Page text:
WHEN Savannah Food Day organizer Joanne Morton helped launched the first festival in Daffin Park in 2011, she had no idea the gathering of farmers, foodies and health providers would become the largest of its kind in the United States.
Well, maybe an inkling.
“We put a lot of magic, passion and love into this event from the beginning, and people have responded to that,” says the colorful coordinator of the all-day extravaganza that draws a diverse crowd of hundreds every year. “The Food Day Festival benefits so many demographics of our community and merges them together under the one thing we all have in common: We all need real food and clean water.”
Part of an initiative launched by the Center for Science in the Public Interest, Food Day events are meant to inspire communities to eat healthy while furthering sensible food policies and education. Based in Washington, DC, CSPI has been instrumental in food labeling reform and the reduction of junk food marketing to kids while collating studies and sharing curricula with schools. Its mission is simple: To make sure consumers have current, true information about their nutrition.
“One reason why the Savannah Food Day Festival continues to grow is because even when it feels like we might be going backwards with science, health and sustainable choices in our current time, we haven’t given up hope for a better future for all people,” continues Morton.
Now in its seventh year under the lovely shade of Daffin’s tree-lined median, Savannah Food Day is ready with all kinds of delicious, nutritious fun on Saturday, Oct. 7. That’s a few weeks earlier than its traditional slot at the end of the month, and Morton says the new date gives the event a bit of breathing room in the city’s busy festival season.
Free workshops are the hallmark of the day, and folks can learn about the backyard beekeeping, natural approaches to cancer prevention and making your own herbal face masks and salt scrubs. Dr. Terri Norburg will demystify how a Paleo diet can help with auto-immune disorders, and the goats of Bootleg Farm have agreed to stand still for a milking demonstration. Cooking demos, water filtration techniques and sustainable seafood discussions offer easy changes that make a big difference.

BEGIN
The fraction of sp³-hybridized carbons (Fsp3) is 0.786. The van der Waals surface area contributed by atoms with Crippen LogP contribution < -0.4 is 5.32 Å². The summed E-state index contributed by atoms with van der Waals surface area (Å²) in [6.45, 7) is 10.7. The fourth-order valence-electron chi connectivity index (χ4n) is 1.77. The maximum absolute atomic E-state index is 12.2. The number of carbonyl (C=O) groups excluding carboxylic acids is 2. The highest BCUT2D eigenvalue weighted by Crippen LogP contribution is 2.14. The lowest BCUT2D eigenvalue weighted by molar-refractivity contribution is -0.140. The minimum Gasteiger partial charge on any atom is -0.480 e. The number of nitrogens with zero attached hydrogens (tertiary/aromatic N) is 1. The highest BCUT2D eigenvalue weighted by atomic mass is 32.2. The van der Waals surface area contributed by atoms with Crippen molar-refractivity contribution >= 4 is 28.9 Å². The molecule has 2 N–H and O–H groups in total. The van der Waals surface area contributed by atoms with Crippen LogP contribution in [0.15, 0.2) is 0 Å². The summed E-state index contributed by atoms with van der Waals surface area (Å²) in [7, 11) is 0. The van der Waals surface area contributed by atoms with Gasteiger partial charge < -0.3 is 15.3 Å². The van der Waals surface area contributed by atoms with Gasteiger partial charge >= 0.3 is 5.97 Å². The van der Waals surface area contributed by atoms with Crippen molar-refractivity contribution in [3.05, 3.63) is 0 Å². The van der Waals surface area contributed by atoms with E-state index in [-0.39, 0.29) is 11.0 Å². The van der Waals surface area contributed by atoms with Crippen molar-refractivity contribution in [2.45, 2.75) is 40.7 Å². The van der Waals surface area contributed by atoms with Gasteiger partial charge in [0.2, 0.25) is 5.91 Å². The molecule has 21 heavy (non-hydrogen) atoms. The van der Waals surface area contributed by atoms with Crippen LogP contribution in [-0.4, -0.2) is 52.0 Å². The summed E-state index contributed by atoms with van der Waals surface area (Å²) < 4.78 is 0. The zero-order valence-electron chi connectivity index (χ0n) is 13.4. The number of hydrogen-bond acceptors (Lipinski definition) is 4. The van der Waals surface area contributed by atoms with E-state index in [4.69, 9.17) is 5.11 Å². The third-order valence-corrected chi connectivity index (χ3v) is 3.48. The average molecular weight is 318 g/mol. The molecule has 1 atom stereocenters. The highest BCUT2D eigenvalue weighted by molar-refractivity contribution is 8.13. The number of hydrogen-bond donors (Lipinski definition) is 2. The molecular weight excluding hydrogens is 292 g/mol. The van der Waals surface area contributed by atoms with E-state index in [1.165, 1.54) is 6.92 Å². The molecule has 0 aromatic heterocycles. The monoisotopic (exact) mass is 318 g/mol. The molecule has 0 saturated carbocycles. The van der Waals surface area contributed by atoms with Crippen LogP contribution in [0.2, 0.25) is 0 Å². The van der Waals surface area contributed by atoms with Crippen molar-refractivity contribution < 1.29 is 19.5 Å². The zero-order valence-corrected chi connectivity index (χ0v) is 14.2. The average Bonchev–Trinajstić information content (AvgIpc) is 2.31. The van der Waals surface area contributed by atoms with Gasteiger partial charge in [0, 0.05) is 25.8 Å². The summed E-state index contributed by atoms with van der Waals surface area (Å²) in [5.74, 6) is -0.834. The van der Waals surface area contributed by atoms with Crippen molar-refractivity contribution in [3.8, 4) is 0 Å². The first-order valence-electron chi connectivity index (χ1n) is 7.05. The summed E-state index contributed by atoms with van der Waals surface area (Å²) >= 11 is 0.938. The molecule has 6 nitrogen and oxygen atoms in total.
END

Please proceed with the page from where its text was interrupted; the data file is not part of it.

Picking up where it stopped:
The food justice community’s year-round players will be representing, including Healthy Savannah, Savannah Vegans and Veggies, OccuGardens, Heartbeat for Life, Youth for a Cleaner Environment and Savannah Urban Garden Alliance (SUGA). Food is always a family affair, and for the first time the Savannah Children’s Museum is partnering with Loop it Up Savannah and the YMCA to create a slew of activities for kids of all ages.
The roundabout is an omnivore’s delight with grass-fed burgers from Hunter Cattle, vegan delights from Natural Selections and more guilt-free treats from the Sentient Bean and Brighter Day Natural Foods. Bring a blanket or a chair to enjoy free music throughout the day, from strong songstresses Laiken Love and Josephine Johnson to the kickin’ riffs of Keystone Postcards and “Savannahmous” rockers Ember City.
While Savannah’s Food Day Festival keeps drawing an increasing attendance of folks eager to chill under the trees and learn about healthy food systems, the number of local agencies and companies willing to throw their support behind the cause is also flourishing. (Check out fooddaysavannah.org/sponsor for a full roster.)
“We’re continuing to build a portfolio of businesses that see the value in this educational event and want to participate in improving the quality of life for Savannah,” points out Morton.
“The fact that we’re not only still here but growing proves that we’re making progress in the healthy food movement.”